Call Search
     

New to Ham Radio?
My Profile

Community
Articles
Forums
News
Reviews
Friends Remembered
Strays
Survey Question

Operating
Contesting
DX Cluster Spots
Propagation

Resources
Calendar
Classifieds
Ham Exams
Ham Links
List Archives
News Articles
Product Reviews
QSL Managers

Site Info
eHam Help (FAQ)
Support the site
The eHam Team
Advertising Info
Vision Statement
About eHam.net

   Home   Help Search  
Pages: Prev 1 [2]   Go Down
  Print  
Author Topic: Linear Power Supply  (Read 6121 times)
KB1GTX
Member

Posts: 459




Ignore
« Reply #15 on: July 03, 2012, 08:16:42 AM »

I have repaired a lot of Astron power supplies and the worst thing I find on them is that the thermal compound is dried out. If you want one to last long, you need to clean off and reapply the thermal compound every few years. If you don't they really aren't anywhere near their stated rating.


Very,true, I've found dry thermal compound on almost every thing.
Logged
K7MH
Member

Posts: 339




Ignore
« Reply #16 on: July 04, 2012, 12:06:24 AM »

Do you really need a 70 amp power supply?
You won't be moving it around a lot!

Yeah, but deadlifting one is a good way to save on a gym membership. Smiley


Or spend more for a physical therapist!! Grin
Logged
WB6DGN
Member

Posts: 619




Ignore
« Reply #17 on: July 04, 2012, 01:31:22 AM »

Quote
That may be true, but you could sure build a much better one than an Astron. Take a good look at the issues with Astron supplies at:

If you want my opinion, for what its worth, I take most of that article with a grain of salt.  Especially the part about the pass transistors.  The 2N3771s are virtually an ideal match for that series of power supplies.  They are rated at 30 amps and 150 watts maximum ratings under "ideal" conditions.  Astron uses 4 or 8 of them in their 35 through 70 amp supplies.  Take the 35 amp supply, for example.  It uses four 2N3771 transistors in parallel for a theoretical maximum current of 140 amps (600 watts for the practical limit).  Take fifty percent of that to compensate for less than ideal heat sinking and heat transfer to the sink, gain imbalances, and therefore current imbalances, in the individual transistors and ripple and other derating factors and you still have the capability to handle 70 amps, more than TWICE the rated continuous current of that supply (25 amps).  How much headroom do you need, for cryin' out loud?  And, besides, they have the additional virtue of being relatively inexpensive to boot.  Compare their price to the 2N5686 (or whatever it is) that's recommended in the article.  NO THANKS, very much!  Same argument for most of the other "recommendations" in the article.  Gross overengineering at best and a large expense and lots of unnecessary work  on average.  Its mighty easy to make all those expensive recommendations when you don't have to pay the bill.  By the way, one point that I DO agree with; replace that old silicone based compound under those pass transistors and if you don't want to do that every few years, use some of the newer NON-silicone based compound when you do.  From memory, I think its Wakefield #136 instead of the old #135.  They still sell the old stuff so grab a catalog and compare.  And, Astron certainly isn't the only one that used the silicone compound, either.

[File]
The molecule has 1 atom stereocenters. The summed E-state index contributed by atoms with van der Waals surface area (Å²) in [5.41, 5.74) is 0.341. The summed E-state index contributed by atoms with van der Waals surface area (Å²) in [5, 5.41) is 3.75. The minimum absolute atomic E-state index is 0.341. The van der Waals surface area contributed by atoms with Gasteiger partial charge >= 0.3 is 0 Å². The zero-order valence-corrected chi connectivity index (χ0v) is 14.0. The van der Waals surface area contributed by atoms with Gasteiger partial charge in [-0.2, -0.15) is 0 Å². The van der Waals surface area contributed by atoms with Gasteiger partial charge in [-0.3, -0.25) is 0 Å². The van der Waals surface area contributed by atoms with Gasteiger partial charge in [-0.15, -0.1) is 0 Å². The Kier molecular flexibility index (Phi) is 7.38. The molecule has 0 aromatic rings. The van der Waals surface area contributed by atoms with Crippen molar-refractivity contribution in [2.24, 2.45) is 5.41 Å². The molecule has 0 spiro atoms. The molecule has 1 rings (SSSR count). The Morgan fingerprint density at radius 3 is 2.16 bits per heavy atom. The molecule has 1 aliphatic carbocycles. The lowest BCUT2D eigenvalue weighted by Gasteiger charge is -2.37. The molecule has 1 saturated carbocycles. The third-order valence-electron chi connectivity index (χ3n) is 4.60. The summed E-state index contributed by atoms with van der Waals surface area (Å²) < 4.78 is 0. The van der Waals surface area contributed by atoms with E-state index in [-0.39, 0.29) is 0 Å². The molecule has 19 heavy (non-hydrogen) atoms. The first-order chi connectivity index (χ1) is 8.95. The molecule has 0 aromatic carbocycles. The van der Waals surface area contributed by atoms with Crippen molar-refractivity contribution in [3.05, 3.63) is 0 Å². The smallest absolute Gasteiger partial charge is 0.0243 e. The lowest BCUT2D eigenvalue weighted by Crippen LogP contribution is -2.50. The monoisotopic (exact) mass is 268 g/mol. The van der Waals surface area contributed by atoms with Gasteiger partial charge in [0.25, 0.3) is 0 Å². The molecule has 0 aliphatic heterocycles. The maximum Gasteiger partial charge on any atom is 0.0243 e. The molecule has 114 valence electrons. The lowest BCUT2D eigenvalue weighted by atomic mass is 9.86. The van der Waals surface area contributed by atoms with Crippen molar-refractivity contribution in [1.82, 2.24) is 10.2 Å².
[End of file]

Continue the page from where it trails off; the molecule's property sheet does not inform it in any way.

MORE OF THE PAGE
A couple of other recommendations for the 35 supplies that won't cost an arm and a leg to implement;  (1) replace those two half used bridge rectifiers with the 1N1184s (or equiv.) that they use in the bigger supplies (one each leg) and (2)  move that crowbar SCR off of the PWB and onto an insulated pad on the chassis (again, copying the larger supplies).  A quick look at the schematic will make it clear why.  Hint: what's going to happen to those fairly small traces on the regulator board if a pass transistor shorts?  Even if the primary fuse blows, that 64k filter capacitor stores a lot of energy that will discharge through those traces.  Overall, though, I have a great deal of confidence in the Astron linear supplies and they have rewarded me with very reliable service for over twenty years in return; and, NO, I have NO business nor financial connection to Astron or any dealer.